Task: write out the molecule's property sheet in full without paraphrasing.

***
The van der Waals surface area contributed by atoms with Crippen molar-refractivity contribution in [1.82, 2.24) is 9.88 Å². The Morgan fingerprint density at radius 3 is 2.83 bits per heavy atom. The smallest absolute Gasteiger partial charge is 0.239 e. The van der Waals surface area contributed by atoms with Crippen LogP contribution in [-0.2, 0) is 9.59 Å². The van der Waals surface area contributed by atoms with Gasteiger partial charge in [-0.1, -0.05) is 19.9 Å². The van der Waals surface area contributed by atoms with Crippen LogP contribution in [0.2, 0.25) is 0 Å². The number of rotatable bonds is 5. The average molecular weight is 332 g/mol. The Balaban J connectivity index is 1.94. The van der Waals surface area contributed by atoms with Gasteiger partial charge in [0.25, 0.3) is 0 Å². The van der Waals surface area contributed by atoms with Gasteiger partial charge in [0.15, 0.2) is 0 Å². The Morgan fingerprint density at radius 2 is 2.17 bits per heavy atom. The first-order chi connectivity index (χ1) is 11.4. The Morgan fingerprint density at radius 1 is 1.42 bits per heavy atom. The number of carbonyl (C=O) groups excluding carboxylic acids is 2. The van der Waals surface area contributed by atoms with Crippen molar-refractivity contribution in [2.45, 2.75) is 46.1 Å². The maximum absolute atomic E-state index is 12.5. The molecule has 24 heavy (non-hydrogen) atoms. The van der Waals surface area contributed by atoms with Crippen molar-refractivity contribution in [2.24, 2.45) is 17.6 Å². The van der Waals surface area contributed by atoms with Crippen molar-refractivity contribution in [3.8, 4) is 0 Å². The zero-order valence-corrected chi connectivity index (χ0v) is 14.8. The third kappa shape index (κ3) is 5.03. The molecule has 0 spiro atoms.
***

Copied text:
The van der Waals surface area contributed by atoms with Crippen molar-refractivity contribution in [1.82, 2.24) is 9.88 Å². The Morgan fingerprint density at radius 3 is 2.83 bits per heavy atom. The smallest absolute Gasteiger partial charge is 0.239 e. The van der Waals surface area contributed by atoms with Crippen LogP contribution in [-0.2, 0) is 9.59 Å². The van der Waals surface area contributed by atoms with Gasteiger partial charge in [-0.1, -0.05) is 19.9 Å². The van der Waals surface area contributed by atoms with Crippen LogP contribution in [0.2, 0.25) is 0 Å². The number of rotatable bonds is 5. The average molecular weight is 332 g/mol. The Balaban J connectivity index is 1.94. The van der Waals surface area contributed by atoms with Gasteiger partial charge in [0.25, 0.3) is 0 Å². The van der Waals surface area contributed by atoms with Gasteiger partial charge in [0.15, 0.2) is 0 Å². The Morgan fingerprint density at radius 2 is 2.17 bits per heavy atom. The first-order chi connectivity index (χ1) is 11.4. The Morgan fingerprint density at radius 1 is 1.42 bits per heavy atom. The number of carbonyl (C=O) groups excluding carboxylic acids is 2. The van der Waals surface area contributed by atoms with Crippen molar-refractivity contribution in [2.45, 2.75) is 46.1 Å². The maximum absolute atomic E-state index is 12.5. The molecule has 24 heavy (non-hydrogen) atoms. The van der Waals surface area contributed by atoms with Crippen molar-refractivity contribution in [2.24, 2.45) is 17.6 Å². The van der Waals surface area contributed by atoms with Crippen molar-refractivity contribution in [3.8, 4) is 0 Å². The zero-order valence-corrected chi connectivity index (χ0v) is 14.8. The third kappa shape index (κ3) is 5.03. The molecule has 0 spiro atoms.